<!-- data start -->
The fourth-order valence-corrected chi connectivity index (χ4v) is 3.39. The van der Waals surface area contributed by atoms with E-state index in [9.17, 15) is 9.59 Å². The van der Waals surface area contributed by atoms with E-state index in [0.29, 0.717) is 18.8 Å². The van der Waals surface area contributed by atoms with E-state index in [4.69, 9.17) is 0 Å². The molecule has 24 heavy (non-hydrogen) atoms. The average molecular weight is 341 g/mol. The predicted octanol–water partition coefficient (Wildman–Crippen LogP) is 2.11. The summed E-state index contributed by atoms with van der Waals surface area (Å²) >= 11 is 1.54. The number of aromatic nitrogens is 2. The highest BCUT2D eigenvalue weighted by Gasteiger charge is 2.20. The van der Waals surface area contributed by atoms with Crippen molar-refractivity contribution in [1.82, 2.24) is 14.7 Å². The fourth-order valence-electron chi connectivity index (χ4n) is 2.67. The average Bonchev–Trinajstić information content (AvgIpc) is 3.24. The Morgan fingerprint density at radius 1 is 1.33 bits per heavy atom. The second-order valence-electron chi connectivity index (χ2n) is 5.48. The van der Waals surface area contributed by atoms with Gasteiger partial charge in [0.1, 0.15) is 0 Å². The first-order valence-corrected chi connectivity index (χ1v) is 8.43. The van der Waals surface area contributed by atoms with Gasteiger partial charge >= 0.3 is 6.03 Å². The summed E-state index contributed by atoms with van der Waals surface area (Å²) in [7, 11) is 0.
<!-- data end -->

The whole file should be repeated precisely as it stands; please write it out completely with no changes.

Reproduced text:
The fourth-order valence-corrected chi connectivity index (χ4v) is 3.39. The van der Waals surface area contributed by atoms with E-state index in [9.17, 15) is 9.59 Å². The van der Waals surface area contributed by atoms with E-state index in [0.29, 0.717) is 18.8 Å². The van der Waals surface area contributed by atoms with E-state index in [4.69, 9.17) is 0 Å². The molecule has 24 heavy (non-hydrogen) atoms. The average molecular weight is 341 g/mol. The predicted octanol–water partition coefficient (Wildman–Crippen LogP) is 2.11. The summed E-state index contributed by atoms with van der Waals surface area (Å²) >= 11 is 1.54. The number of aromatic nitrogens is 2. The highest BCUT2D eigenvalue weighted by Gasteiger charge is 2.20. The van der Waals surface area contributed by atoms with Crippen molar-refractivity contribution in [1.82, 2.24) is 14.7 Å². The fourth-order valence-electron chi connectivity index (χ4n) is 2.67. The average Bonchev–Trinajstić information content (AvgIpc) is 3.24. The Morgan fingerprint density at radius 1 is 1.33 bits per heavy atom. The second-order valence-electron chi connectivity index (χ2n) is 5.48. The van der Waals surface area contributed by atoms with Gasteiger partial charge in [0.1, 0.15) is 0 Å². The first-order valence-corrected chi connectivity index (χ1v) is 8.43. The van der Waals surface area contributed by atoms with Gasteiger partial charge >= 0.3 is 6.03 Å². The summed E-state index contributed by atoms with van der Waals surface area (Å²) in [7, 11) is 0.